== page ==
As one of several summer projects I’m slowly reading Capital Volume 1 while listening to David Harvey’s lectures on my commute. So if you are wondering why there are random notes about Marx littered on the blog, that’s why.

Reading Marx may seem like a bit of an odd project, given that I really ought to be reading about memory practices and the web. But much of the reading I have liked in this area has led me to focus on the material practices of computing, infrastructure and how they relate to knowledge generation (science)…and it has seemed to me that much of this work draws on Marx (at least a little bit) for their mode of analysis.

Marx’s keen interest in understanding how something as pervasive as our monetary system actually operates ontologically is useful to read first hand–especially for its sheer audacity. I’m only two chapters in, but I already like his attention to the details of how social practices shape our concepts about the world, rather than the other way around. Here’s an example that comes at the end of chapter 2, after he has spent much of chapter 1 detailing how it is that the concept of commodity developed:

We have already seen, from the simplest expression of value, x commodity A == y commodity B, that the thing in which the magnitude of the value of another thing is represented appears to have the equivalent form independently of this relation, as a social property inherent in its nature. We followed the process by which this false semblance became firmly established, a process which was completed when the universal equivalent form became identified with the natural form of a particular commodity, and thus crystallized into the money-form. What appears to happen is not that a particular commodity becomes money because all other commodities express their values in it, but, on the contrary, that all other commodities universally express their values in a particular commodity because it is money. The movement through which this process has been mediated vanishes in its own result, leaving no trace behind.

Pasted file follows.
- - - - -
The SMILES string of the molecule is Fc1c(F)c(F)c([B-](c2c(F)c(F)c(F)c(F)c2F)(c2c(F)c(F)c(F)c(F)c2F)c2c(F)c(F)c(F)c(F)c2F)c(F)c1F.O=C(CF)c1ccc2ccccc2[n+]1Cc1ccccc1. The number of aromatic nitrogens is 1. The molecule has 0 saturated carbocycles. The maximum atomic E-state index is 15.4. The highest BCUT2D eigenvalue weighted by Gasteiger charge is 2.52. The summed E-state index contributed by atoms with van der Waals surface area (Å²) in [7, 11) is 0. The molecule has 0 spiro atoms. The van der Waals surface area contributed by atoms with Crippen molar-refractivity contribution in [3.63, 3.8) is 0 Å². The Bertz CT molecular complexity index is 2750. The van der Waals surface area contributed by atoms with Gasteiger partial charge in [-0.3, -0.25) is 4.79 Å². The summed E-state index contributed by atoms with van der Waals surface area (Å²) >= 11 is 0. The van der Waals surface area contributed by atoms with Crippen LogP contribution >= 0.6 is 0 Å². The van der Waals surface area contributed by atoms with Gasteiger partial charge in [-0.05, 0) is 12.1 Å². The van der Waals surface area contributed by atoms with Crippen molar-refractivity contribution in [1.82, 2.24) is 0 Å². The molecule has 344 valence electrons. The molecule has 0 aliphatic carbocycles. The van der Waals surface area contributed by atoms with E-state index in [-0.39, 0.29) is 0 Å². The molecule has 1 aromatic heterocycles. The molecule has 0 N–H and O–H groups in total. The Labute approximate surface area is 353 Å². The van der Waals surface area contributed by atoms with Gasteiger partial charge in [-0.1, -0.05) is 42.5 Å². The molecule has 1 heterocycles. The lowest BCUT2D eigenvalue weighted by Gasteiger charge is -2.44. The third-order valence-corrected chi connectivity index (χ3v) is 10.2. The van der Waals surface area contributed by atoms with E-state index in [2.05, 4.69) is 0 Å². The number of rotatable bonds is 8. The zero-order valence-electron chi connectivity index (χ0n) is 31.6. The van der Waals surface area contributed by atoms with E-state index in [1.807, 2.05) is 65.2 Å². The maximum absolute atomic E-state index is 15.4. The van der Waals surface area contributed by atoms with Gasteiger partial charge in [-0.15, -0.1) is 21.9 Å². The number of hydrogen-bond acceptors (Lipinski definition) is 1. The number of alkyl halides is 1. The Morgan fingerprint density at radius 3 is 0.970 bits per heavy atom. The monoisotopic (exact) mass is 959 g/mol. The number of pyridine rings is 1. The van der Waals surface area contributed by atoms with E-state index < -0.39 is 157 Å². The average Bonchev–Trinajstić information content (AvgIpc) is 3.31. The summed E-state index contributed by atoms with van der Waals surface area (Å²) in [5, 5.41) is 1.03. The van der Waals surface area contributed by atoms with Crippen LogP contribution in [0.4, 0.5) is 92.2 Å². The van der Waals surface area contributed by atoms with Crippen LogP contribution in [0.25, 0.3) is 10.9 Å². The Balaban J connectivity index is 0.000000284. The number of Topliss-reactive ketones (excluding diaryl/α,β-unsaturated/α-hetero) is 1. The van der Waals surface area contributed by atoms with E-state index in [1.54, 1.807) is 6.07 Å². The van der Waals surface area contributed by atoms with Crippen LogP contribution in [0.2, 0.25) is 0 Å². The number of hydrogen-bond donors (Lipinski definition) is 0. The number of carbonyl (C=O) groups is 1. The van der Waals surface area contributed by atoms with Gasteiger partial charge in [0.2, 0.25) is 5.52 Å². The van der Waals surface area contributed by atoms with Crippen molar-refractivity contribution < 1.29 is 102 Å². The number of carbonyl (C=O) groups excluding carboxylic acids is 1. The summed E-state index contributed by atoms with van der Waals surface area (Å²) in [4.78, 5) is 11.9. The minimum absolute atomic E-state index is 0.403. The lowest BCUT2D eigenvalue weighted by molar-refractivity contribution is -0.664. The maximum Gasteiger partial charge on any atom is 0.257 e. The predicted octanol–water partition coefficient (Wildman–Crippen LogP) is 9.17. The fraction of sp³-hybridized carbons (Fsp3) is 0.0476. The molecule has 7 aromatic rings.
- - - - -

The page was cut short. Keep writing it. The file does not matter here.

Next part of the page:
Marx (1990), p. 187

I like the movement here: how social practices create a concept, and how that concept then erases its own provenance, and seems to stand as a free floating idea. I think this connects to ideas of community of practice where participation in practices leads to the reification of those practices as abstract concepts. For Marx the process and practices seem to be what’s important, not the concepts and their essentialist meanings. This orientation recalls what I’ve enjoyed reading from folks like Wittgenstein, and the pragmatists (Rorty, Dewey), and the ethnographic approach more generally.


Marx, K. (1990). Capital: A critigue of political economy (Vol. 1). London: Penguin.